Although it’s easy to forget when surrounded by buildings, shaping the future of our cities still comes down to who controls the land. One model that has attracted a lot of attention is the community land trust (CLT), which takes land off the market and puts it under community control through a nonprofit organization that holds the land in trust. CLTs began in the United States during the civil rights movement as a means to support the independence and self-determination of black Americans in the South. Reverend Charles Sherrod, one of the founders of the first modern CLT in the country (New Communities in Georgia), summed up their rationale when he said “all power comes from the land.” Today there are close to 300 functioning CLTs in the United States, spanning from Boston to Baltimore, Albuquerque to Detroit, as well as a rapidly growing number of new projects, particularly in communities of color and low-income communities.
CLTs are technically a dual-ownership model. The land is held in trust by a nonprofit, and residences can be held by individual owners, whether they’re houses, multi-unit buildings, or individual apartments. Residents who live on the CLT or in the surrounding community generally make up the majority of the governing board of the nonprofit corporation; other stakeholders and allies often also serve on the board. All of the land held in the trust is for the exclusive use of the owners and renters of the building and cannot be used as an investment or profit-generating enterprise. Homes are generally priced within reach of low-income residents, and resale equity is constrained.
The result is that people stay put and are rarely displaced. Studies confirm that delinquency and foreclosure rates are significantly lower on CLTs than on homes bought with conventional loans. For example, in 2009, when 31 percent of subprime loans and 7 percent of prime loans were seriously delinquent, less than 2 percent of loans for CLT properties were. When 16 percent of subprime loans and 3 percent of prime loans faced foreclosure, only 0.6 percent of CLT properties did. Even in the few cases where homes were foreclosed on a CLT, the trust was able to retain the home and preserve the affordability in the community. While there are no studies on eviction rates on CLTs, those with large rental portfolios like the Champlain Housing Trust, Dudley Street Neighborhood Initiative, and Sawmill expressly seek to prevent them through policies of just-cause eviction, used only as a last resort.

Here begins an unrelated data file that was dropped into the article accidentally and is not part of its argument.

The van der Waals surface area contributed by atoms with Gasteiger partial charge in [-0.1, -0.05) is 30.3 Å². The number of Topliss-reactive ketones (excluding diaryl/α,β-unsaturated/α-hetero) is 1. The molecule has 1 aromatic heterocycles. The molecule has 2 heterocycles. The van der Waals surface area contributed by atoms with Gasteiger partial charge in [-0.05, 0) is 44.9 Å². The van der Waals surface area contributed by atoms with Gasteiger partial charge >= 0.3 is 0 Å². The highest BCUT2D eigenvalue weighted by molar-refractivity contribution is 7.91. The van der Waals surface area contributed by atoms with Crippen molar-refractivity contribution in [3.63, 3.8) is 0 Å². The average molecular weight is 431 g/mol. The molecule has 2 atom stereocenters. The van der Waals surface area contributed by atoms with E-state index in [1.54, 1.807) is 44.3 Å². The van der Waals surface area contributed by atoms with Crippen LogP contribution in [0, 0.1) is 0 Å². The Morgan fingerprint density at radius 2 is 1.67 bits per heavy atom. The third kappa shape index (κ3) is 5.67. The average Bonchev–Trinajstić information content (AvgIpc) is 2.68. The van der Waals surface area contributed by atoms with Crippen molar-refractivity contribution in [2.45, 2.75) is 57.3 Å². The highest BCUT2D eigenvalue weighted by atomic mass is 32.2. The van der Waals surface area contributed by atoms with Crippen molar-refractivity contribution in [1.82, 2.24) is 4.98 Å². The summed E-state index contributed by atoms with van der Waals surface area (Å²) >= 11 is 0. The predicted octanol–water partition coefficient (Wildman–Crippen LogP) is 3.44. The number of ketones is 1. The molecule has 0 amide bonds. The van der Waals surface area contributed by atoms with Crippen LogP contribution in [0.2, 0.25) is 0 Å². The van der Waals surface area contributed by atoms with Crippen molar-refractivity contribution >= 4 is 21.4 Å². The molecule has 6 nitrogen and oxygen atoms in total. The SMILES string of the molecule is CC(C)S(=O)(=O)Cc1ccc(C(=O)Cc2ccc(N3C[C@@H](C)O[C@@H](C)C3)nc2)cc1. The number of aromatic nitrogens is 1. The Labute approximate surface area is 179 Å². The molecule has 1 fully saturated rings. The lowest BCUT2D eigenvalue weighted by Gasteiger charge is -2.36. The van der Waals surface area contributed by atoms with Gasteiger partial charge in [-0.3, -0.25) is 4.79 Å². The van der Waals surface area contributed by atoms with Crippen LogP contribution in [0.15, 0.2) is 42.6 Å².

Global models: Tenement syndicates and mutual-aid cooperatives
While CLTs are gaining momentum across the United States, the Homes for All movement also takes inspiration from examples of decommodified, community-controlled housing abroad. In Germany, “tenement syndicates” emerged from the squatters’ movements of the 1970s and ’80s. In this model, a housing project is jointly owned by the residents and an umbrella organization, or syndicate. The syndicate runs a network of housing projects, and pools resources to support the projects and expand the syndicate to new buildings. Although each housing project remains autonomous, the syndicate plays a supervisory role that prevents speculative resale and advises the local housing projects. Tenants themselves are at the helm, and participate in governing, management, and labor. There are currently more than 110 such syndicates in Germany.
In Uruguay and other parts of Latin America, “mutual-aid housing cooperatives” collectively own land and build homes for families. Families take part in the building of their own home along with other community members. The final ownership is retained by the cooperative, but housing can be transferred to the family, and across generations. This keeps the housing affordable by relying on “sweat equity,” while also building skills for those who participate. This sweat equity helps reduce the overall cost of the project by 15–20 percent. A combination of tax exemptions and a “solidarity fund” also help support the expansion of mutual-aid coops. Institutes of Technical Assistance also help train and educate new housing projects in the principles and skills of cooperative management and the construction process. While the cooperatives declined under Uruguay’s military dictatorship in the 1970s and ’80s, they have received renewed support since the 1990s.
While each of the alternative models we’ve described seek to decommodify land and housing to varying extents, they do so within the constraints of the current economic system. Each of them engages the market in some ways, but ultimately aims to reduce its influence, shielding land and buildings from speculation in order to ensure stable, permanently affordable homes.